Difficulty Urinating in Men

Introduction
Symptoms of Urinary Difficulty
Causes of Urinary Difficulty
Management of Urinary Difficulty
References


Issues with urination in men may arise due to multiple factors. For instance, an enlarged prostate, mostly age-related (“benign prostatic hyperplasia”, BPH), can cause urine dribbling or a hesitant stream. In most cases, difficulty with urination develops insidiously and is noticed only when the individual finds it impossible to pass urine, causing the urinary bladder to swell and the person to feel discomfort.

Difficulty Urinating

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Symptoms of Urinary Difficulty

Men may present with urinary symptoms such as:

  • dysuria, or pain before, during, or after the passage of urine
  • urinary incontinence
  • urinary urgency
  • increased frequency of urination
  • urinary hesitancy
  • dribbling of urine
  • urinary retention
  • blood in the urine, or hematuria
  • pain around the area of the urinary bladder or at the back

Causes of Urinary Difficulty

Many reasons may account for the difficulty in urinating among men. Prostatitis is one, being a painful inflammation of the prostate gland. This organ, present only in men, encircles the neck of the bladder, where the urethra begins. Its function is to contribute to the fluid component of semen.

Both acute and chronic prostatitis are known, the latter being more common than the former. Bacterial infection is the most frequently identified cause, mostly from the adjacent rectum. Prostatitis is more likely with bladder or other urinary tract infections or with injury to the perineum. Prostate enlargement is another risk factor, as is the instrumentation of the urethra.

Urinary hesitancy in older men could be due to BPH. BPH affects at least half of men over 50 years of age. In fact, 9 out of 10 men over 80 years have BPH. An enlarged prostate may block or squeeze the urethra.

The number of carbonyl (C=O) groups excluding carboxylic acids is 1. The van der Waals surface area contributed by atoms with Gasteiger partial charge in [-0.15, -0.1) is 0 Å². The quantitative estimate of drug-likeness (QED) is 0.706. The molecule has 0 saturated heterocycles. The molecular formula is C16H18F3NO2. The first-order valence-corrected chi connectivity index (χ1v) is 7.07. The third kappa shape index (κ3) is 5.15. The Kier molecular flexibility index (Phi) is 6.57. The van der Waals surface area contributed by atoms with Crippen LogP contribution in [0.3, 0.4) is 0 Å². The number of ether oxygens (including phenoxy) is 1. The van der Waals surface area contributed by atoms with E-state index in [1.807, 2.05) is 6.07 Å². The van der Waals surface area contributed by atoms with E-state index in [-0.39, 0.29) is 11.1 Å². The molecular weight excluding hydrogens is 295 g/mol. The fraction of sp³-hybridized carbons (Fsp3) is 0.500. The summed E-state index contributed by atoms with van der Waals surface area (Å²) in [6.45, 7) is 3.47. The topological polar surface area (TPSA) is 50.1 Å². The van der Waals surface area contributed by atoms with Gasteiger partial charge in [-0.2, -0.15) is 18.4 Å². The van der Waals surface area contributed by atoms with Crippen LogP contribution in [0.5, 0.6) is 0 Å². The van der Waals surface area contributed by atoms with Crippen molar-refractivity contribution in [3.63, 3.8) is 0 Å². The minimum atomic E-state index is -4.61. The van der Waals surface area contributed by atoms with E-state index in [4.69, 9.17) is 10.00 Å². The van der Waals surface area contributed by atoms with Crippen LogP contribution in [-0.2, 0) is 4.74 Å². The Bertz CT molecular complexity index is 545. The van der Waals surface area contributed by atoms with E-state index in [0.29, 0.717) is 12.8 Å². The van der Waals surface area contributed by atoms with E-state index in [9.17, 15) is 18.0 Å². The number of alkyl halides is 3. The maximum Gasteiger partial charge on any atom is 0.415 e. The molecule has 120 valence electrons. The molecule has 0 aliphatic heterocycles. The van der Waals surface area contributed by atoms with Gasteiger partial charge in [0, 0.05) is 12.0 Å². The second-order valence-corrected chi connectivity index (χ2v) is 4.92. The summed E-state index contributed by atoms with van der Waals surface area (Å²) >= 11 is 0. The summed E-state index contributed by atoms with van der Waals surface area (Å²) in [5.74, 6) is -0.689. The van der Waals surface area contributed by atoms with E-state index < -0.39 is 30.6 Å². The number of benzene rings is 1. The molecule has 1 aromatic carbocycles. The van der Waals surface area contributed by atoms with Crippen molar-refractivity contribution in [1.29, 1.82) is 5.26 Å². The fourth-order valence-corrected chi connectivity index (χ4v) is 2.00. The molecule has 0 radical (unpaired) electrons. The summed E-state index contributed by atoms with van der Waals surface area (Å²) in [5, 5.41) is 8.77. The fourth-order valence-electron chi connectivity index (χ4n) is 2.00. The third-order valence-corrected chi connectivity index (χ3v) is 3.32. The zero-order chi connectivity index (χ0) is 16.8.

This condition progresses over time and can cause other complications related to the urinary system, including urinary hesitancy, bladder damage, urinary infection, and kidney damage. Hesitancy includes dribbling urine, a weak urinary stream, and difficulty with beginning urination. This could lead to urinary retention, urgency of urination, making it difficult to hold urine back at inconvenient times, an overactive bladder, or having to get up from sleep to urinate.

Certain medications used for colds or allergies, drugs used to treat incontinence, and certain vitamins and minerals, can cause hesitancy of urination. Other causes include neurologic disorders, post-surgical complications, urethral strictures, and spastic pelvic floor muscles.

Some neurologic disorders that cause this condition include injury to the spinal cord, multiple sclerosis, brain tumors, cerebral palsy, stroke, and Parkinson’s disease. Bladder irritation due to infection, tumor, or stones in the bladder can also produce similar symptoms and difficulty in urination.

Urinary retention is predominantly seen in men, mostly due to obstruction of the urinary stream. In over half the cases, the blockage is due to BPH, with the others being accounted for by infectious, inflammatory, iatrogenic, or neurologic causes.